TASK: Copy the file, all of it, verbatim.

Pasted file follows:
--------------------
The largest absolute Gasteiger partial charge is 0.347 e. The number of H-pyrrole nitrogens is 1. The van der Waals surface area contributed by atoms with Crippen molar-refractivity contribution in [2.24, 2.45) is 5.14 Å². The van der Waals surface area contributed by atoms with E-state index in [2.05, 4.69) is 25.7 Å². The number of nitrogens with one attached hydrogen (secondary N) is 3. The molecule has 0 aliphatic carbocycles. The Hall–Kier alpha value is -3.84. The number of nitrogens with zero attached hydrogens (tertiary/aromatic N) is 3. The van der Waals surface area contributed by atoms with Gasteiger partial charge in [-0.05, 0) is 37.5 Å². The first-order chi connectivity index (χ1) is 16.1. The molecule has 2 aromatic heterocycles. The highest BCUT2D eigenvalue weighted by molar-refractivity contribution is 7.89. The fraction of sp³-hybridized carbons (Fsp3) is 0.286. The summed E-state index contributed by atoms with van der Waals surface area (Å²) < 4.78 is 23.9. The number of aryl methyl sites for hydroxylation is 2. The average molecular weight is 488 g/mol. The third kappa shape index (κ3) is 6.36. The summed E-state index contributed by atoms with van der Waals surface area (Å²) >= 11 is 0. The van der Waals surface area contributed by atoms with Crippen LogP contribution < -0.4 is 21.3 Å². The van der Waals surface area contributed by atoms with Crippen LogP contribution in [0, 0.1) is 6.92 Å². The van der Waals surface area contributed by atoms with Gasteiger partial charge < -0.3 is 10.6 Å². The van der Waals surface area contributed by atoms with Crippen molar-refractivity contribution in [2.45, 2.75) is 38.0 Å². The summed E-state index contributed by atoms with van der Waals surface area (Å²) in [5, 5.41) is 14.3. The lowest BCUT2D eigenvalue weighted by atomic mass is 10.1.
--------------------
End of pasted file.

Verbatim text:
The largest absolute Gasteiger partial charge is 0.347 e. The number of H-pyrrole nitrogens is 1. The van der Waals surface area contributed by atoms with Crippen molar-refractivity contribution in [2.24, 2.45) is 5.14 Å². The van der Waals surface area contributed by atoms with E-state index in [2.05, 4.69) is 25.7 Å². The number of nitrogens with one attached hydrogen (secondary N) is 3. The molecule has 0 aliphatic carbocycles. The Hall–Kier alpha value is -3.84. The number of nitrogens with zero attached hydrogens (tertiary/aromatic N) is 3. The van der Waals surface area contributed by atoms with Gasteiger partial charge in [-0.05, 0) is 37.5 Å². The first-order chi connectivity index (χ1) is 16.1. The molecule has 2 aromatic heterocycles. The highest BCUT2D eigenvalue weighted by molar-refractivity contribution is 7.89. The fraction of sp³-hybridized carbons (Fsp3) is 0.286. The summed E-state index contributed by atoms with van der Waals surface area (Å²) < 4.78 is 23.9. The number of aryl methyl sites for hydroxylation is 2. The average molecular weight is 488 g/mol. The third kappa shape index (κ3) is 6.36. The summed E-state index contributed by atoms with van der Waals surface area (Å²) >= 11 is 0. The van der Waals surface area contributed by atoms with Crippen LogP contribution < -0.4 is 21.3 Å². The van der Waals surface area contributed by atoms with Crippen LogP contribution in [0, 0.1) is 6.92 Å². The van der Waals surface area contributed by atoms with Gasteiger partial charge < -0.3 is 10.6 Å². The van der Waals surface area contributed by atoms with Crippen molar-refractivity contribution in [2.45, 2.75) is 38.0 Å². The summed E-state index contributed by atoms with van der Waals surface area (Å²) in [5, 5.41) is 14.3. The lowest BCUT2D eigenvalue weighted by atomic mass is 10.1.